For Full Story: Herald-Tribune
Article By: Dale White
The cars and trucks of the future will most likely not require human drivers or combustion engines and will communicate with each other about road conditions to ensure passengers arrive at their destinations safely.
At a forum sponsored by the Sarasota-Manatee Metropolitan Planning Organization, about 150 people from the public and private sectors gathered at the Venice Community Center to hear several speakers talk about upcoming opportunities and challenges that innovations — such as automated vehicles — will bring in transportation planning.
Alice Ancona, director of international strategy and policy for the Florida Chamber of Commerce, said that business organization wants to see the state — now the world’s 17th largest economy — become the world’s 10th largest. It projects the state’s population to grow from 21.4 million to 26 million in 11 years.
“How are they going to move?” Ancona said of those future Floridians. “What goods are they going to need and how will they get there?”
Many people may now say they would not stop driving their own cars to instead ride in an autonomous vehicle, said Ben Walker, Florida director of multi-modal planning for HNTB, an infrastructure design and construction management firm.
Yet people expressed doubts they would stop relying on horses when automobiles started appearing on the same roads, Walker said.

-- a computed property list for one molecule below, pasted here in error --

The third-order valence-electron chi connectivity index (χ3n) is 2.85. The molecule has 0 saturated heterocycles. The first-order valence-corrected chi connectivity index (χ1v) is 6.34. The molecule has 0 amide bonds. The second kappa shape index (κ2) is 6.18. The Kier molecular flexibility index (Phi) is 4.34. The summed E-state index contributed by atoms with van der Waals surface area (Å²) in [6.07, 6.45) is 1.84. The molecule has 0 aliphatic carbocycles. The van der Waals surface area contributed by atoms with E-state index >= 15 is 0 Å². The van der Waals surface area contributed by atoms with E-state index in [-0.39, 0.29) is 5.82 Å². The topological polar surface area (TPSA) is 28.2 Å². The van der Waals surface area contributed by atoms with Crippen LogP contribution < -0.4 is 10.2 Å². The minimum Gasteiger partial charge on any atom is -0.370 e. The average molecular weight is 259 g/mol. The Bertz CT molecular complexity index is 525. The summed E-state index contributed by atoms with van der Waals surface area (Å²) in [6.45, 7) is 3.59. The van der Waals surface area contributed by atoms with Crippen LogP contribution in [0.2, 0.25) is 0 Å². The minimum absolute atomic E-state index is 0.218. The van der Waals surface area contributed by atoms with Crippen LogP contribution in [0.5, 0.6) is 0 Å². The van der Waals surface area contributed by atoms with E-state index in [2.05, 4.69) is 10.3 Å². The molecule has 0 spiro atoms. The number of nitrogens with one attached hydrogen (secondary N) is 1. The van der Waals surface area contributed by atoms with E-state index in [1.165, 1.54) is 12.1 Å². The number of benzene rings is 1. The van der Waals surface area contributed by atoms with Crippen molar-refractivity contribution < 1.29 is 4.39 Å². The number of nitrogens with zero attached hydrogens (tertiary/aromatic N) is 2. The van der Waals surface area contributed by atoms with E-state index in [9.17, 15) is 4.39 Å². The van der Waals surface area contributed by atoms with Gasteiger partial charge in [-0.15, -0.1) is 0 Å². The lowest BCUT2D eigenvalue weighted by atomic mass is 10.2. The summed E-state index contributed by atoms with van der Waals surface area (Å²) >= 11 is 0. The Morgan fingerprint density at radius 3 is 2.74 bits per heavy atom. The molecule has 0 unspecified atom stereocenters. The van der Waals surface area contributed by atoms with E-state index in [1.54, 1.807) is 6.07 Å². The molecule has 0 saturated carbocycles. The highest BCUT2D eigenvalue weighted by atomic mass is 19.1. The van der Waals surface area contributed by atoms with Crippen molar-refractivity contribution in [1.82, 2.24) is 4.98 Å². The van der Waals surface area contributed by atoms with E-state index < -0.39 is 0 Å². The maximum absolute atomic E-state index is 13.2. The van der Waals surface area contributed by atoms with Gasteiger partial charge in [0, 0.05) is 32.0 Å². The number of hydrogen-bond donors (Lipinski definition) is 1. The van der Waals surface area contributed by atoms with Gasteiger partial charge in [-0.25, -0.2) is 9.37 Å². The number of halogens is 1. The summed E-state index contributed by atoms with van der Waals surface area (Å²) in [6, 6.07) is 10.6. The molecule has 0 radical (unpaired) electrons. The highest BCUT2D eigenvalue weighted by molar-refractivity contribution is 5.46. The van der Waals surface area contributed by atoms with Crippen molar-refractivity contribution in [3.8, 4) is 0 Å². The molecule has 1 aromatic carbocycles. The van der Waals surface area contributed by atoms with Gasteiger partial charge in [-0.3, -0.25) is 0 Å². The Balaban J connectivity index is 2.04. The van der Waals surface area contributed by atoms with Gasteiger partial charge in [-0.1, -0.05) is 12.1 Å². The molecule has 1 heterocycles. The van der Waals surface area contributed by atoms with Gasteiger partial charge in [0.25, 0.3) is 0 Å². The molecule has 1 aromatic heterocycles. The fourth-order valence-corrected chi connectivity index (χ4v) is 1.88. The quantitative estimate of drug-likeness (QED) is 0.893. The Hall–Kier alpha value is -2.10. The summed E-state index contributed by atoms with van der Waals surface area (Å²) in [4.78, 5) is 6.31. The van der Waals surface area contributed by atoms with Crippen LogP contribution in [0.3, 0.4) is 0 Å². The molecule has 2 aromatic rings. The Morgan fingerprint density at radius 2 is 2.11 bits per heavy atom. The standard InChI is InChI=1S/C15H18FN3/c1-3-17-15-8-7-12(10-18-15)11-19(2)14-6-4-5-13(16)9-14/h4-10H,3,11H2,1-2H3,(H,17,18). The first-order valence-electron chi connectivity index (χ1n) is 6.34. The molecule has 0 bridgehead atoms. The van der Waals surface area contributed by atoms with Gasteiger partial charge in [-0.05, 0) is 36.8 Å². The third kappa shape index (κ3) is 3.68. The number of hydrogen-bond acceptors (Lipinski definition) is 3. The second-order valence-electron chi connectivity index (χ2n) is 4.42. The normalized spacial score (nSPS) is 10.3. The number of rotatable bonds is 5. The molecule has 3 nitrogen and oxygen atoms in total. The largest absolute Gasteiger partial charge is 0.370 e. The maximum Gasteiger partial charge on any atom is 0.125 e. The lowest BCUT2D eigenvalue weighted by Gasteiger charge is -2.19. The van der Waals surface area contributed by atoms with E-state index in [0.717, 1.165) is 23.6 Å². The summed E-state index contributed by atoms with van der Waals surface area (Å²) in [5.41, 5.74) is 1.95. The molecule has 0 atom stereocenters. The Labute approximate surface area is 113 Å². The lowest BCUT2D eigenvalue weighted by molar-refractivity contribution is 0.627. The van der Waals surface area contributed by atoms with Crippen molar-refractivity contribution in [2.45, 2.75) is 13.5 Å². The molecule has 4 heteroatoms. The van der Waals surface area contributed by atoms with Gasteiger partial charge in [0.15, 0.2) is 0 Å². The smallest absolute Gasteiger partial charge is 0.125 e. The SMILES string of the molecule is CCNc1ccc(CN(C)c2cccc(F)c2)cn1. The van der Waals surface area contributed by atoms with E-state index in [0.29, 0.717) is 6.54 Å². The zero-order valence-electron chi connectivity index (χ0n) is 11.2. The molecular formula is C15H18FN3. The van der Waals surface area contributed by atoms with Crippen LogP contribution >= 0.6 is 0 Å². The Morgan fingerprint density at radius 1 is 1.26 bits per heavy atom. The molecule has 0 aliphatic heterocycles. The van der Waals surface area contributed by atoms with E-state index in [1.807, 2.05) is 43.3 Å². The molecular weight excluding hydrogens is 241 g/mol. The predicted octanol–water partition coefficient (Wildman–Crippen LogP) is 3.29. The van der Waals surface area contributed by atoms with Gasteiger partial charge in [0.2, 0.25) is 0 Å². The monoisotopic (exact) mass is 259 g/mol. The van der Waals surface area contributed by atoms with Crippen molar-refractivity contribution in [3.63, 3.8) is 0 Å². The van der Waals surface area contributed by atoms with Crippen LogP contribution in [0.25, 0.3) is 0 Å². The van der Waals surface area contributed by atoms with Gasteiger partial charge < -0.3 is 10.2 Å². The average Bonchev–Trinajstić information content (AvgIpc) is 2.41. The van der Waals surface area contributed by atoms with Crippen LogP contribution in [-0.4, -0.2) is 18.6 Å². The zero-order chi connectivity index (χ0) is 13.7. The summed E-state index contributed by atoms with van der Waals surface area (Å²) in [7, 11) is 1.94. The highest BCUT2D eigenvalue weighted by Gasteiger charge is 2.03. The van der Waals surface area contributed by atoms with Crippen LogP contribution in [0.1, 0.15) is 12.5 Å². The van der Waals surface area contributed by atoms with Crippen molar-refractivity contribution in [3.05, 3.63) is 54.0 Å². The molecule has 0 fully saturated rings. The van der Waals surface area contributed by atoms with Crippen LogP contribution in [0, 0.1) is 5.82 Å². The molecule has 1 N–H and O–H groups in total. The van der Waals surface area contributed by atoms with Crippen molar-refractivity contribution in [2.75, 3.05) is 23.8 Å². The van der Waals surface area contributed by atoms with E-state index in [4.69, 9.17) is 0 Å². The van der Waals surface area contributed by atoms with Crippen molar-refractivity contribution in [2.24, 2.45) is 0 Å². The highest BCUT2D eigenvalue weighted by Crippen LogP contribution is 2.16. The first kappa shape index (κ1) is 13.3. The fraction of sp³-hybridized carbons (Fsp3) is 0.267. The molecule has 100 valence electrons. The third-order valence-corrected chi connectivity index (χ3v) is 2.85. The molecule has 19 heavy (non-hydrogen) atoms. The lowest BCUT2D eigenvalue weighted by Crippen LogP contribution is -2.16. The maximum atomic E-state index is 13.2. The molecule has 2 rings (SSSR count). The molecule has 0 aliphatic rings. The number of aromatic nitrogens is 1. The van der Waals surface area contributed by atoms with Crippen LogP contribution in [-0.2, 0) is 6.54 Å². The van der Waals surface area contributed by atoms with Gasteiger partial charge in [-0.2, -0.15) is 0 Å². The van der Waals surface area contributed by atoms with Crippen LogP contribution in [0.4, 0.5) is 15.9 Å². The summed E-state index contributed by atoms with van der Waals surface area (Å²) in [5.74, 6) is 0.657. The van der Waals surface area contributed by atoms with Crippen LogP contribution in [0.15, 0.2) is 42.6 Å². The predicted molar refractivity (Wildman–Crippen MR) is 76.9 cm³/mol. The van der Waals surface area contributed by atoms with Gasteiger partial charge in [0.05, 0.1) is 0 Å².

“It’s not going to be overnight that we see automated vehicles everywhere,” he noted. However, he expressed no doubts that the era of the driverless car — and truck — is approaching.
Some AV services may even offer “on demand” rides, as Uber and Lyft do now — enabling many commuters to avoid owning a vehicle.
If a human driver is no longer required, AV manufacturers may rethink the design of vehicle interiors — perhaps installing seats that swivel or even a bed for napping, Walker said.
AVs used strictly for freight would not require safety devices to protect occupants, such as air bags.
Wayne Gaither, southwest area director for the Florida Department of Transportation, said that agency expects to have an AV testing facility built by the spring of 2021.
The FDOT needs to find out how to build or retrofit roads so that AVs can share them with vehicles still driven by people, Gaither said.
He noted that if electric vehicles become the norm, the government must find an alternative to the gas tax as a means of funding the construction and maintenance of transportation infrastructure.